Is there any significant about a supply/demand curve having 2 points of y values for every x value? are you limited in the kinds of operations you can do? thanks very much

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- September 13th 2011, 11:52 PMmathnerd15properties of supply demand curves
Is there any significant about a supply/demand curve having 2 points of y values for every x value? are you limited in the kinds of operations you can do? thanks very much

- September 16th 2011, 09:48 PMmathnerd15Re: properties of supply demand curves
these curves don't seem really rigorous in their use of variables x,y-

what are the functions normally used to model these situations?

for Qd it seems that at higher prices the rate of change would be greater and the curve would level out near the bottom?

but linear techniques would be useful in some situations?

thanks very much - September 17th 2011, 12:27 PMSpringFan25Re: properties of supply demand curves
im afraid i dont see how your second post relates to your first one.

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Is there any significant about a supply/demand curve having 2 points of y values for every x value?

*drop*in the amount of time a worker is prepared to work.

If i remember correctly it is caused by the interaction of income and substitution effects as price increases. Intuitively, if you offer somone £1 million per hour, then they will only work a very short amount of time and use the rest of the time to spend/enjoy the money.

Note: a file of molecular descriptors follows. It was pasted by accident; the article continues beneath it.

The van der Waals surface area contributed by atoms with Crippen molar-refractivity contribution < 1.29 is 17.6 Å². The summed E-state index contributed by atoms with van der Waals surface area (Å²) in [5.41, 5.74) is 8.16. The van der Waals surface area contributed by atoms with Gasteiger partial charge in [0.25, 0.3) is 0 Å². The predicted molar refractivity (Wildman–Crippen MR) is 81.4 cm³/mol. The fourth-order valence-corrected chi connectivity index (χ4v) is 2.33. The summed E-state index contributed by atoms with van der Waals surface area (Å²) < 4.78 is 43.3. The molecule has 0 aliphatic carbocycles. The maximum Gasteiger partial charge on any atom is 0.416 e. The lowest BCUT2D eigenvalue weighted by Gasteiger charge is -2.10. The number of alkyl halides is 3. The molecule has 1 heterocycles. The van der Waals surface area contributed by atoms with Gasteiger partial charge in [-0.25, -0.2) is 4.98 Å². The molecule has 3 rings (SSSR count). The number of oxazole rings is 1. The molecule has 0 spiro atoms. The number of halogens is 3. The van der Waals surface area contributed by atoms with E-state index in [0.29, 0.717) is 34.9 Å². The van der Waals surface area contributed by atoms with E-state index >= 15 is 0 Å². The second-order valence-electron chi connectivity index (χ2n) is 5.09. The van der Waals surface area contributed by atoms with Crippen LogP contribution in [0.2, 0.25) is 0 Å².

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are you limited in the kinds of operations you can do? thanks very much

curves can be added along the quantity axis. This is the only operation i have ever had to do with them, but others may be possible. - September 17th 2011, 01:18 PMmathnerd15Re: properties of supply demand curves
thanks for your post

like the market graph can be the summation of the graphs of individual buyers- eg linear functions for individual buyers can be added which results in another linear function with lesser slope

well I'm asking about the process of modeling economic situations- it seems that in reality the functions used to describe price and quantity or wages wouldn't be static or linear

say you have a price/quantity graph for a good, would the curve be concave up as the derivative is steeper for higher price?

when you have a more complex situation with more variables and want to calculate equilibrium do you use matrix techniques? and you would use partial derivatives to find rates of change? - September 17th 2011, 03:01 PMSpringFan25Re: properties of supply demand curvesQuote:

it seems that in reality the functions used to describe price and quantity or wages wouldn't be static

I dont know what happens in practice. in theory you can define neat looking demand curves using utility theory but these generally require strong assumptions about the customer's exact preferences.

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when you have a more complex situation with more variables and want to calculate equilibrium do you use matrix techniques?

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and you would use partial derivatives to find rates of change?

*total revenue*rather than*average revenue per unit*.

**PS**Good questions!